A related measure is Amendment #1 in Georgia.

Now let’s shift to a ballot initiative that is noteworthy, though I confess I don’t have a very strong opinion about the ideal outcome.

Washington Revenue-Neutral Carbon Tax (Initiative #732) – The bad news is that a carbon tax would be imposed. This means, according to the Tax Foundation, that the “average household would pay $225 more per year for gasoline under the proposal, and $64 more for electricity.” The good news is that the sales tax would drop by one cent and the state’s gross receipts tax would almost disappear. So is this a good deal? Part of me says no because it’s never a good idea to give politicians a new source of tax revenue. But the fact that the measure is opposed by many hard-left green groups suggests that the idea probably has some merit.

For what it’s worth, I would vote against I-732 because of concerns that it eventually will lead to a net increase in the burden of government.

Last but not least, I’ll also be following the results on initiatives dealing with marijuana and tobacco.

States Voting for Marijuana Legalization (and Taxation) – Voters in Arizona, California, Maine, Massachusetts, and Nevada will have an opportunity to fully or partly legalize marijuana. These initiatives also include buzz-kill provisions to levy hefty taxes on producers and consumers.

States Voting for Tobacco Tax Increases – Politicians in California, Colorado, Missouri, and North Dakota all hope that voters will approve tax hikes that target smokers (and, in some cases, vapers). In every case, the tax hikes will fund bigger government.

P.S. I can’t resist adding that I’m also keeping my fingers crossed that other voters in Fairfax County will join me in rejecting a scheme to add a 4 percent tax on restaurant meals. Not just because it’s a tax hike to fund bigger government, but also because the hacks in the county government are using dishonest and reprehensible arguments to push the tax.

P.P.S. I will be updating my prediction for the presidential election, and also making predictions for the House and Senate, the morning of November 8.

Read Full Post »

I’m a policy wonk rather than a political partisan or political prognosticator, so I generally don’t comment on elections. But since I’ve received several emails asking my opinion of the Trump debacle and this is the topic dominating the headlines, I will offer my two cents on the mess.

My first observation is that there are nearly 325 million people in the United States, so it’s rather amazing that neither Republicans nor Democrats could find candidates more appealing than Donald Trump and Hillary Clinton. It’s almost as if Democrats had a secret meeting and decided, “Hey, let’s deliberately lose this election by nominating a corrupt, statist hack.” Which led Republicans to convene their own secret meeting, where they decided, “Two can play at this game. Let’s nominate an empty-suit populist who is famous for being a reality TV huckster.”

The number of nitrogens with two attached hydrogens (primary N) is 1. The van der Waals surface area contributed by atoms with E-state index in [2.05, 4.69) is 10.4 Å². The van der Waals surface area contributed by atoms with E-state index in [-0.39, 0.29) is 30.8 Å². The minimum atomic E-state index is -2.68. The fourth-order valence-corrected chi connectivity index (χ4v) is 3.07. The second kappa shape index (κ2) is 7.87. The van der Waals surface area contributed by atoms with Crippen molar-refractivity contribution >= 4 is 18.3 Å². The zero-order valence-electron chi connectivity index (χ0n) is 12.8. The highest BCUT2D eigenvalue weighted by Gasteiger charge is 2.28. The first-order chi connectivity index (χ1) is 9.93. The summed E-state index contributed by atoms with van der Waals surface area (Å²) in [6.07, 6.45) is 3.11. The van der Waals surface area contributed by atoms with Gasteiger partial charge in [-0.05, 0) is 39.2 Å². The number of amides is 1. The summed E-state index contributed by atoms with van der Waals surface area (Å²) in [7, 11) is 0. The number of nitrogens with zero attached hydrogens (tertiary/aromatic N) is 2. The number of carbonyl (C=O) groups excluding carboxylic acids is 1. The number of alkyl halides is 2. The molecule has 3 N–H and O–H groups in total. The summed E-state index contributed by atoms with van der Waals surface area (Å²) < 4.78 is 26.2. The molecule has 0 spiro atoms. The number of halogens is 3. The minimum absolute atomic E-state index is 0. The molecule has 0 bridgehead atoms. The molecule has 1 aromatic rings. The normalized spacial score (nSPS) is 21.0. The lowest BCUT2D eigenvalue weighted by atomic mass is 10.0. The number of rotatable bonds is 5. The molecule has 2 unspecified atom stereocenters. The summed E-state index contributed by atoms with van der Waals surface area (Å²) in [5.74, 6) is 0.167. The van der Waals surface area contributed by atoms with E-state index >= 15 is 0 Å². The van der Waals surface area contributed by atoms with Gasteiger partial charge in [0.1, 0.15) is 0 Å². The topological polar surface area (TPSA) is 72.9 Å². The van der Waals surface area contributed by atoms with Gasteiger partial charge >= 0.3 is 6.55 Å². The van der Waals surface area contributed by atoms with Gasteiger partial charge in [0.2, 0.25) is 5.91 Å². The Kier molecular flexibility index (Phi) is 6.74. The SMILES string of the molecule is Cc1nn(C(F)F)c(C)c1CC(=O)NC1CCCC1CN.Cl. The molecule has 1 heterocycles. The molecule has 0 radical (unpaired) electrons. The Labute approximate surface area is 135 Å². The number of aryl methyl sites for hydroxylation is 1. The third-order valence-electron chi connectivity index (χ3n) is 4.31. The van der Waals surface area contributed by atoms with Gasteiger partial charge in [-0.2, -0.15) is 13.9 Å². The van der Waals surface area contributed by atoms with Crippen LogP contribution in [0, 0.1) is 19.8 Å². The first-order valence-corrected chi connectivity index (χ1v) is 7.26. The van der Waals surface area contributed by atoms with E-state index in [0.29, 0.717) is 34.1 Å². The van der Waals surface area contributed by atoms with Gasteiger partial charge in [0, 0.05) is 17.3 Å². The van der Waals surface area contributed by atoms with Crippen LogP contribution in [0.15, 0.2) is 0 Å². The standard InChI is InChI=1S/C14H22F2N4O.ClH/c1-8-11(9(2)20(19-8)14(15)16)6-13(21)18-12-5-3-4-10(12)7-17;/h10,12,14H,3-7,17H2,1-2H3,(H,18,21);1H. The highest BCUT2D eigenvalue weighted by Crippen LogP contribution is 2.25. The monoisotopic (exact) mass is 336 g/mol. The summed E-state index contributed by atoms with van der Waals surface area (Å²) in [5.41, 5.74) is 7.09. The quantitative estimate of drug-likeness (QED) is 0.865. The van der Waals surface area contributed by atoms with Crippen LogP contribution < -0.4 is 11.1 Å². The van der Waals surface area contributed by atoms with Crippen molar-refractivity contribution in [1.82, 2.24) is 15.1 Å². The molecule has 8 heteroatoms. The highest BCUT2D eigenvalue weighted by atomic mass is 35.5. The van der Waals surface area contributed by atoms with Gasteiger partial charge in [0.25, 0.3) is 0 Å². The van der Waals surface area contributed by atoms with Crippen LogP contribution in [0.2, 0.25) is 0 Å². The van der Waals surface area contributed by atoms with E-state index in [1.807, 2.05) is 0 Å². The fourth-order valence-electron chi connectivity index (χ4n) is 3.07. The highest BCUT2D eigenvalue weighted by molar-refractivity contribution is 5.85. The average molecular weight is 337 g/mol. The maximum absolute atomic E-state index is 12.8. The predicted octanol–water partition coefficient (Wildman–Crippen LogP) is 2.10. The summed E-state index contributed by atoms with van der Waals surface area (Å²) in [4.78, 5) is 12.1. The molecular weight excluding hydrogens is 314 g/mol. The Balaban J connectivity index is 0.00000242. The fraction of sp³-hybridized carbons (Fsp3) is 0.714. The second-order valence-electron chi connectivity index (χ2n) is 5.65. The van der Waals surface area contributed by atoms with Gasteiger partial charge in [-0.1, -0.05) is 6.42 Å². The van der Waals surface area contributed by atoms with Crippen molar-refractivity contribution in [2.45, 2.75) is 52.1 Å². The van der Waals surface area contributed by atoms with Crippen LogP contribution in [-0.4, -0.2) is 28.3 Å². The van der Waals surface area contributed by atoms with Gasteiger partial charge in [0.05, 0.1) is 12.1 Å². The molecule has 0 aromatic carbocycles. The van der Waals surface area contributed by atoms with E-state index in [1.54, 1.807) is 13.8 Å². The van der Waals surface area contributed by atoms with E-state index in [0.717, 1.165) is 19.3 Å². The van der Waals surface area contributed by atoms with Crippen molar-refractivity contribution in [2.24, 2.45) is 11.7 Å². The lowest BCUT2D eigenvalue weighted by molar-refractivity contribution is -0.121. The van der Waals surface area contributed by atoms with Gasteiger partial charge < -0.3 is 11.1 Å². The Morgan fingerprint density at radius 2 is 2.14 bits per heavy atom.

And if that is what happened, both the polls and the betting markets indicate that the GOP is more competent at losing (since they are adept at throwing away simple-to-win policy fights, it stands to reason that they’d also be good at fumbling away sure-thing political victories).

But have they thrown away victory in the presidential race? Let’s look at the analysis of Scott Adams, the Dilbert creator who has now become famous as a quasi-pundit because he predicted Trump would get the GOP nomination when the rest of us thought it would never happen.

Here are his 14-points, each followed by my assessment.

1. If this were anyone else, the election would be over. But keep in mind that Trump doesn’t need to outrun the bear. He only needs to outrun his camping buddy. There is still plenty of time for him to dismantle Clinton. If you think things are interesting now, just wait. There is lots more entertainment coming.

Yes, it’s probably true that Hillary could still lose. And, yes, things will probably get more interesting. But my guess, for what it’s worth, is that the additional “entertainment” that we’ll experience will not be favorable to Trump. Don’t be surprised if women come forward to say that Trump coerced them into sex, into abortions, into whatever.

2. This was not a Trump leak. No one would invite this sort of problem into a marriage.

I wasn’t aware that anybody was even speculating that Trump or his people would leak a tape with him bragging about grabbing women’s privates.

3. I assume that publication of this recording was okayed by the Clinton campaign. And if not, the public will assume so anyway. That opens the door for Trump to attack in a proportionate way. No more mister-nice-guy. Gloves are off. Nothing is out of bounds. It is fair to assume that Bill and Hillary are about to experience the worst weeks of their lives.

Trump was being a nice guy up to this point?!? More important, what can he dump on Hillary at this stage that will change minds? People already recognize that she’s corrupt and dishonest. But her sleaze is boring and conventional, and voters probably prefer that to an unconventional and erratic Trump.

4. If nothing new happens between now and election day, Clinton wins. The odds of nothing new happening in that timeframe is exactly zero.